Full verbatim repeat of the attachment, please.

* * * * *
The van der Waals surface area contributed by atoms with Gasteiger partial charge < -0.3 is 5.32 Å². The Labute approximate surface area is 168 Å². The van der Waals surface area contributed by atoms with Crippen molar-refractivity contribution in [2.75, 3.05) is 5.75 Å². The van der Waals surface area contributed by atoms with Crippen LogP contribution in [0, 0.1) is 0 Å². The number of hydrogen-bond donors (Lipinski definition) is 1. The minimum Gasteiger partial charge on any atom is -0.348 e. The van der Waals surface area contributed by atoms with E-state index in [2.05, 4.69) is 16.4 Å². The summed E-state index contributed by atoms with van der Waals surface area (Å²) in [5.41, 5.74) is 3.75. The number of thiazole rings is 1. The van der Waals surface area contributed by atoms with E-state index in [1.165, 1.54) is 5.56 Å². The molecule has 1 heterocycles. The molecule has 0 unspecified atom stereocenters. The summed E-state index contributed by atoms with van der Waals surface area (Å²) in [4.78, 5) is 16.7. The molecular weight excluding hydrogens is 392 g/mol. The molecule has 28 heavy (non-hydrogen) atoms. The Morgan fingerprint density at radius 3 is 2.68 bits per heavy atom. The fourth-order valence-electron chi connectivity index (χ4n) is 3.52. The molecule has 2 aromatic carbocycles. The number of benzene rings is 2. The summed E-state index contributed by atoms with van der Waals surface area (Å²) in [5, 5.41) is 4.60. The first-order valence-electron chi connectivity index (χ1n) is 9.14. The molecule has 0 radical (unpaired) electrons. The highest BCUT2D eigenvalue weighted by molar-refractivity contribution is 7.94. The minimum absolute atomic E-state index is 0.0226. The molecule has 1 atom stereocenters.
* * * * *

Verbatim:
The van der Waals surface area contributed by atoms with Gasteiger partial charge < -0.3 is 5.32 Å². The Labute approximate surface area is 168 Å². The van der Waals surface area contributed by atoms with Crippen molar-refractivity contribution in [2.75, 3.05) is 5.75 Å². The van der Waals surface area contributed by atoms with Crippen LogP contribution in [0, 0.1) is 0 Å². The number of hydrogen-bond donors (Lipinski definition) is 1. The minimum Gasteiger partial charge on any atom is -0.348 e. The van der Waals surface area contributed by atoms with E-state index in [2.05, 4.69) is 16.4 Å². The summed E-state index contributed by atoms with van der Waals surface area (Å²) in [5.41, 5.74) is 3.75. The number of thiazole rings is 1. The van der Waals surface area contributed by atoms with E-state index in [1.165, 1.54) is 5.56 Å². The molecule has 1 heterocycles. The molecule has 0 unspecified atom stereocenters. The summed E-state index contributed by atoms with van der Waals surface area (Å²) in [4.78, 5) is 16.7. The molecular weight excluding hydrogens is 392 g/mol. The molecule has 28 heavy (non-hydrogen) atoms. The Morgan fingerprint density at radius 3 is 2.68 bits per heavy atom. The fourth-order valence-electron chi connectivity index (χ4n) is 3.52. The molecule has 2 aromatic carbocycles. The number of benzene rings is 2. The summed E-state index contributed by atoms with van der Waals surface area (Å²) in [5, 5.41) is 4.60. The first-order valence-electron chi connectivity index (χ1n) is 9.14. The molecule has 0 radical (unpaired) electrons. The highest BCUT2D eigenvalue weighted by molar-refractivity contribution is 7.94. The minimum absolute atomic E-state index is 0.0226. The molecule has 1 atom stereocenters.